Despite their reputation for security, Macs can still get viruses, and this has just been proven by a malicious new Mac malware that can steal your credit card information and send it back to the attacker, ready for exploitation. It’s a reminder to be careful when opening apps from unknown sources.
The malware, named MacStealer, was discovered by Uptycs, a threat research company. It sucks up a wide range of your personal data including iCloud keychain password database, credit card details, cryptocurrency wallet credentials, browser cookies, documents and more. That means a lot could be at risk if it takes root on your Mac.
A fake password prompt created by macOS malware MacStealer. uptycs
MacStealer begins its attacks with an installer file called weed.dmg. Opening this will launch a fake password prompt, which will collect your credentials and use them to access your sensitive information, which will then be zipped and sent to a hacker-controlled server. Once done, the stolen data will be sent to interested parties on a dedicated Telegram channel.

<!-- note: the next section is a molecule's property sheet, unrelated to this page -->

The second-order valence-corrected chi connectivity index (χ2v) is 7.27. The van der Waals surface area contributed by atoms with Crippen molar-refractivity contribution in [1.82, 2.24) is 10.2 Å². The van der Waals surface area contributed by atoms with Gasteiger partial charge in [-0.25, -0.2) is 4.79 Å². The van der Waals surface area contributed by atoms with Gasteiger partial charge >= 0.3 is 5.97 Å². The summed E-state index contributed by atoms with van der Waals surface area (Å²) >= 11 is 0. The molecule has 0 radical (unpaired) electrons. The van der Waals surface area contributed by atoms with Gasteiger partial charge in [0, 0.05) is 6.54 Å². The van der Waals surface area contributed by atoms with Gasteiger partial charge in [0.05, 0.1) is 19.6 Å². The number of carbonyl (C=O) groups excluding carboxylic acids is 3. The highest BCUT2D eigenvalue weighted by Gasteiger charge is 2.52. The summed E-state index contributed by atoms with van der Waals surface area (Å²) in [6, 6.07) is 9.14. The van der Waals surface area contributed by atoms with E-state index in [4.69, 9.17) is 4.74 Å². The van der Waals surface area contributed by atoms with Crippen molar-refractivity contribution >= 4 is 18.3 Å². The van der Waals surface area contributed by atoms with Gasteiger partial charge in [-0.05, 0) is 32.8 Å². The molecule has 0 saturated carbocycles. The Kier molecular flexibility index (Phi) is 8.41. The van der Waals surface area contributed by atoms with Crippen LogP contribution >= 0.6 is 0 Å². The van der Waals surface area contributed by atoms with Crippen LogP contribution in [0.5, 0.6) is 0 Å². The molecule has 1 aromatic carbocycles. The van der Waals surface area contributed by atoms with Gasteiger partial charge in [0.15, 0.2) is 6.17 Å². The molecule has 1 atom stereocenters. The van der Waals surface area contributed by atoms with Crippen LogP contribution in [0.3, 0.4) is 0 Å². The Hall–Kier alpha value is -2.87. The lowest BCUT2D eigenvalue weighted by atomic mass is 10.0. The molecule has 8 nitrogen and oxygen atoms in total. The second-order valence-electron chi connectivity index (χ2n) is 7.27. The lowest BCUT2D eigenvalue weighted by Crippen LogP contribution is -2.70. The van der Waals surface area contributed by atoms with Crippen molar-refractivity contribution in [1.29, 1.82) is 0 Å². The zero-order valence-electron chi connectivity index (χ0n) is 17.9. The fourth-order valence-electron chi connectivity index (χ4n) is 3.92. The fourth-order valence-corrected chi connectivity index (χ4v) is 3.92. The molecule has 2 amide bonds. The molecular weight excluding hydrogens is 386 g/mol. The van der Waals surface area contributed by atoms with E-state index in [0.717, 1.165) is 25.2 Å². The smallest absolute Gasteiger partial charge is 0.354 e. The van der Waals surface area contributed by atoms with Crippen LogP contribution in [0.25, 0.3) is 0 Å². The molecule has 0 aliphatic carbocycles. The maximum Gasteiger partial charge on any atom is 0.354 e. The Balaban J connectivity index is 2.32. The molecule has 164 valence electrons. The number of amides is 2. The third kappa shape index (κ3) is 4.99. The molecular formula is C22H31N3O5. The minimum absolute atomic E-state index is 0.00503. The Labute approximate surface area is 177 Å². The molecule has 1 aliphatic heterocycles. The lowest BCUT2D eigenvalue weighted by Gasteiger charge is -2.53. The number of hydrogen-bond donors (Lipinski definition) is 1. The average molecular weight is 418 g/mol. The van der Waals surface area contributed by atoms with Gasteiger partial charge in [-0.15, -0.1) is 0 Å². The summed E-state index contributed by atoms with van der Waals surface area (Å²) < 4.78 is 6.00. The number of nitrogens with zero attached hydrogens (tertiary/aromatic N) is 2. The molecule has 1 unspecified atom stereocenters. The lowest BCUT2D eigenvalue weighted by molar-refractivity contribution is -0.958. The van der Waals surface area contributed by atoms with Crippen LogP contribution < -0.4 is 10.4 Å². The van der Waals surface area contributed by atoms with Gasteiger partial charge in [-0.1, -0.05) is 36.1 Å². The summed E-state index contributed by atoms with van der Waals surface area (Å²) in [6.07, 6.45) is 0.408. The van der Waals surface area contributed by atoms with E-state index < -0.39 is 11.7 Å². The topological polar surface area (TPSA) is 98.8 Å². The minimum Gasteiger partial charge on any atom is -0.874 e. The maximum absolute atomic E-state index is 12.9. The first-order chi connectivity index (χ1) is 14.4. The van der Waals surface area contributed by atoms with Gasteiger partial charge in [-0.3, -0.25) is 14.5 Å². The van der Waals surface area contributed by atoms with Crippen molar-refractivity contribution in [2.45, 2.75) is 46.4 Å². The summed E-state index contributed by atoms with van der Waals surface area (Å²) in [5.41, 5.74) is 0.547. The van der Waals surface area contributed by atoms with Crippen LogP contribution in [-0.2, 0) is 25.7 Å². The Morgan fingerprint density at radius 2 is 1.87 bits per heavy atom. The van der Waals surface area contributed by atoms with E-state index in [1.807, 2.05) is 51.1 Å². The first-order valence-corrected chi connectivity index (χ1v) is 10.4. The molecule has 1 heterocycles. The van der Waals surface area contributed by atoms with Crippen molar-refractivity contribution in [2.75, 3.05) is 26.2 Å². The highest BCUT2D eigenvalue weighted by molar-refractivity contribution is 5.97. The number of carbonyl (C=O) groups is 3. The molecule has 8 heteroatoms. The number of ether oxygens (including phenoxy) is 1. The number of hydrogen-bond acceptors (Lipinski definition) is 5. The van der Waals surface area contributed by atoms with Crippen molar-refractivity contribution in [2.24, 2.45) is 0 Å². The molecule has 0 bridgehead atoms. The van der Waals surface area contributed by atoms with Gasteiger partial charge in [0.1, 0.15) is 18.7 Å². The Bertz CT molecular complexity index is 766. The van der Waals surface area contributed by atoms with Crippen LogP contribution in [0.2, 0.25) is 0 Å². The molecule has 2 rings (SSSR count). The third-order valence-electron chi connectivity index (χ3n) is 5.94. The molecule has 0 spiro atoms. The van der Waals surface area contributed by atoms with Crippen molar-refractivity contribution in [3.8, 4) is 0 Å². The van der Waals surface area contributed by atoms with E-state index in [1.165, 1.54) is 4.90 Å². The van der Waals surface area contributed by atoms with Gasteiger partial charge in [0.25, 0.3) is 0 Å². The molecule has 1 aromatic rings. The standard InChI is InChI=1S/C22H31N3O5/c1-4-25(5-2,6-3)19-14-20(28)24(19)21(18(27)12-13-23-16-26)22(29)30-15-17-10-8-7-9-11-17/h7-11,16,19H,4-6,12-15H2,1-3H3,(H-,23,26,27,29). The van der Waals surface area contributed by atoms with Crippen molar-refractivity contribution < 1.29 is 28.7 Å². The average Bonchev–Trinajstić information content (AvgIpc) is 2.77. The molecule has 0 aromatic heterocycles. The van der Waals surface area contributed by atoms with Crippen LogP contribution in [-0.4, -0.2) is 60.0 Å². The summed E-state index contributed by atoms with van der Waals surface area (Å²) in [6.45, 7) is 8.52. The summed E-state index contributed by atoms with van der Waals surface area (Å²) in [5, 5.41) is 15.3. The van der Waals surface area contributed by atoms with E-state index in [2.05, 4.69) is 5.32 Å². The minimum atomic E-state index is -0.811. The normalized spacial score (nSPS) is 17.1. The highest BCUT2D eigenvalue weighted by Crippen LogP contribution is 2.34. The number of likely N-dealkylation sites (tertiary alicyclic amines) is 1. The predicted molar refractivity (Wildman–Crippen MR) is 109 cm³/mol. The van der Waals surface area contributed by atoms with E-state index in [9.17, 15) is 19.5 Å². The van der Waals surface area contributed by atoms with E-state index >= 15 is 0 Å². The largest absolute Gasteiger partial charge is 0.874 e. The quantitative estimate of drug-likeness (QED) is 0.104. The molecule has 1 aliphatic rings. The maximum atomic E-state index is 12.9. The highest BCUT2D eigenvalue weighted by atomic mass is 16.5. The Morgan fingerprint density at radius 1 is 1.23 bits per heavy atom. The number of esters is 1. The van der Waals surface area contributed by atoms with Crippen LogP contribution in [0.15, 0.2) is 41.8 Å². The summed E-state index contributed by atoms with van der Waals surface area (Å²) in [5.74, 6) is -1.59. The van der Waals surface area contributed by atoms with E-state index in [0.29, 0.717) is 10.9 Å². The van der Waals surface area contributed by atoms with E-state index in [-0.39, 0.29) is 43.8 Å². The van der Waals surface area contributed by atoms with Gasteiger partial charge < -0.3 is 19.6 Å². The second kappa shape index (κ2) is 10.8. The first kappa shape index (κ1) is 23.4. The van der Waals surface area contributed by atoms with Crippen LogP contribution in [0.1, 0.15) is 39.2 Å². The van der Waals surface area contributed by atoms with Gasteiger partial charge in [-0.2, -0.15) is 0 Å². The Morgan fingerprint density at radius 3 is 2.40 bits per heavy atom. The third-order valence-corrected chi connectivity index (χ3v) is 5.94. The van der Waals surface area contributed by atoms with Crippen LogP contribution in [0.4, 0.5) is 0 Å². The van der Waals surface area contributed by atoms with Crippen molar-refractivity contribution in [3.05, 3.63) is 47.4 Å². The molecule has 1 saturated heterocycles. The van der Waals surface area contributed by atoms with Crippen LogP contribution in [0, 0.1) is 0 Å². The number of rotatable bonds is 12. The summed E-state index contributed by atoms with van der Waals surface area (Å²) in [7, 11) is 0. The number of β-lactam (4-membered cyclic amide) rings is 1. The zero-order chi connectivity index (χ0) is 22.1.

Fortunately, although MacStealer can extract your Mac’s iCloud keychain database, it cannot extract the passwords stored in it. That’s because iCloud Keychain encrypts all data stored in it. As the attackers note, without a user’s master password, it is “nearly impossible” to obtain these passwords.
How to protect yourself
Right now, the malware’s developers are selling it for $100 per build, making it relatively affordable in the malware-as-a-service world. According to the developer, the low price is due to the lack of a user panel and any builder functionality, as well as the current beta status of the malware.
Unfortunately, it seems like the threat actor developing MacStealer has other ideas that they plan to incorporate into future versions. These include a cryptocurrency wallet drainer, a user control panel, the ability for clients to generate new builds themselves, and much more.
If you want to protect yourself from MacStealer (and other Mac malware), you should keep your Mac up to date with the latest patches from Apple and only allow apps to be installed from trusted sources (like the official App Store). Installing an antivirus app would also be a good idea, as would using one of the best password managers to keep your sensitive data locked and encrypted.